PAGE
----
A Legacy of Humor

DadThis Father’s Day, I’d like to honor my dad’s memory by sharing a story about him.

Recently, I was seated at a fundraising dinner beside a woman named Debbie. During our conversation, she mentioned that she works as a pharmacist, but not behind the counter at a drugstore. Debbie visits nursing homes and reads the charts to make sure no medications are duplicated and that the dosages are correct.

I had never heard of a pharmacist doing that and I was curious, so the interviewer in me emerged.  “Do the nursing homes pay you?”

“Yes, there’s a law that requires them to have their charts checked by a pharmacist.”

“Do you interact with the residents?”

“I see them, but I don’t really have that much contact with them,” Debbie said, and then she asked me a question. “Do you know much about nursing homes?”

I’ve visited people, including my dad, in nursing homes. “A little bit.”

“I was just wondering, because you called them residents. That’s what we’re told to call them.”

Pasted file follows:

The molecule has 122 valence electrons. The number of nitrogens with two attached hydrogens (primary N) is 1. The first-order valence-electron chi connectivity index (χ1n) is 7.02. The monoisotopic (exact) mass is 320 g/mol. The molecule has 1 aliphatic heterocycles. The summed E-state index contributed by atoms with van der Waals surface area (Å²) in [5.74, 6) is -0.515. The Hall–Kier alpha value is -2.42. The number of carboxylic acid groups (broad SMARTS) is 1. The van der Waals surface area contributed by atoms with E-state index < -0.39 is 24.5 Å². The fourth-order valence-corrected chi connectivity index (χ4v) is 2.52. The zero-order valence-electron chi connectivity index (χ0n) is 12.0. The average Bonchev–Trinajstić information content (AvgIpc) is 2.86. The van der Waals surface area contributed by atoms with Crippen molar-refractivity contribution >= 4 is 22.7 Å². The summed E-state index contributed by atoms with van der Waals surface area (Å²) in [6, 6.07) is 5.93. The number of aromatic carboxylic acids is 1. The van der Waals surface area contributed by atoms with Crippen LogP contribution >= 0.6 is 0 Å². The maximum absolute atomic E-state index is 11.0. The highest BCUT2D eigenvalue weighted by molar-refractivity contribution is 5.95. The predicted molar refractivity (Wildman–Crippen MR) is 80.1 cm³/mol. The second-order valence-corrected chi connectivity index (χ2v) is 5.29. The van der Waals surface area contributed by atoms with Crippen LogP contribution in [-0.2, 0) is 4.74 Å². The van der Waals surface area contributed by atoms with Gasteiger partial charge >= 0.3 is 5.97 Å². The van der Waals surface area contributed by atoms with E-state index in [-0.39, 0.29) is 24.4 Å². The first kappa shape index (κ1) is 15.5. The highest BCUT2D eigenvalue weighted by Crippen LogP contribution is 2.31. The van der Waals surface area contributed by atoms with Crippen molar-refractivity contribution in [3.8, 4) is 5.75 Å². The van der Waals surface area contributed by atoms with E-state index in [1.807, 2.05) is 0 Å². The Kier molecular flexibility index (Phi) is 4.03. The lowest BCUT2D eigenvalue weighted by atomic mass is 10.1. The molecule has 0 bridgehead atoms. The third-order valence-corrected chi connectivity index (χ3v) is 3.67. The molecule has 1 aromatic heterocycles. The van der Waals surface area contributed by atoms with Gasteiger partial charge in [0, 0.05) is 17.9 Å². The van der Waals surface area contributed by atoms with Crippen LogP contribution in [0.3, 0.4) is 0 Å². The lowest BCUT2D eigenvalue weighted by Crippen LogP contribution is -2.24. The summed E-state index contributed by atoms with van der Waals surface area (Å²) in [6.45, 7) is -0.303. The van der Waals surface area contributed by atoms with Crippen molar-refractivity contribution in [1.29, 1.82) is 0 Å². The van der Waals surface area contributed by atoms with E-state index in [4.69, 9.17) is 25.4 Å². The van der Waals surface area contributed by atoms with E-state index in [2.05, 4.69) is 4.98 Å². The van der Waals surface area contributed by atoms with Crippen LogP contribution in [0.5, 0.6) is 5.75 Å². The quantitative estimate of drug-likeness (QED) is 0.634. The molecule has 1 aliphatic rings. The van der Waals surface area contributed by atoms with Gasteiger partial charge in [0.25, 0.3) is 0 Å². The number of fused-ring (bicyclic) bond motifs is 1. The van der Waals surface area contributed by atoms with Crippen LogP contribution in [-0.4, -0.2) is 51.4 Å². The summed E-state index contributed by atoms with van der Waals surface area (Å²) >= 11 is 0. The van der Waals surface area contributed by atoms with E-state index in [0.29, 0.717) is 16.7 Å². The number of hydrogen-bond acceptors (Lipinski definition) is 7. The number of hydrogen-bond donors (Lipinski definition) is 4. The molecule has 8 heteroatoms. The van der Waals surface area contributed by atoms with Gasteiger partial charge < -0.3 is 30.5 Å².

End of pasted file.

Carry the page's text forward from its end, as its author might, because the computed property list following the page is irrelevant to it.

She was wondering why I used a term for insiders when I didn’t even work in the field. “Well, as I was forming the question, I figured residents would sound more respectful than patients.”

“That’s interesting,” Debbie said, looking at me in amazement.

“That reminds me of a funny story,” I said. “My dad lived in an apartment building for seniors and one day when I was talking to him on the phone, I heard a dog barking in the background. I asked him if they allowed dogs there and he said, ‘No, someone visiting one of the inmates brought a dog.’

“I thought it was hilarious that he said inmates instead of residents, but he was always saying funny things like that.”

Debbie laughed. “Well, sometimes they probably feel like inmates.”

It made me happy that my dad’s humor could still make people laugh.

 

 

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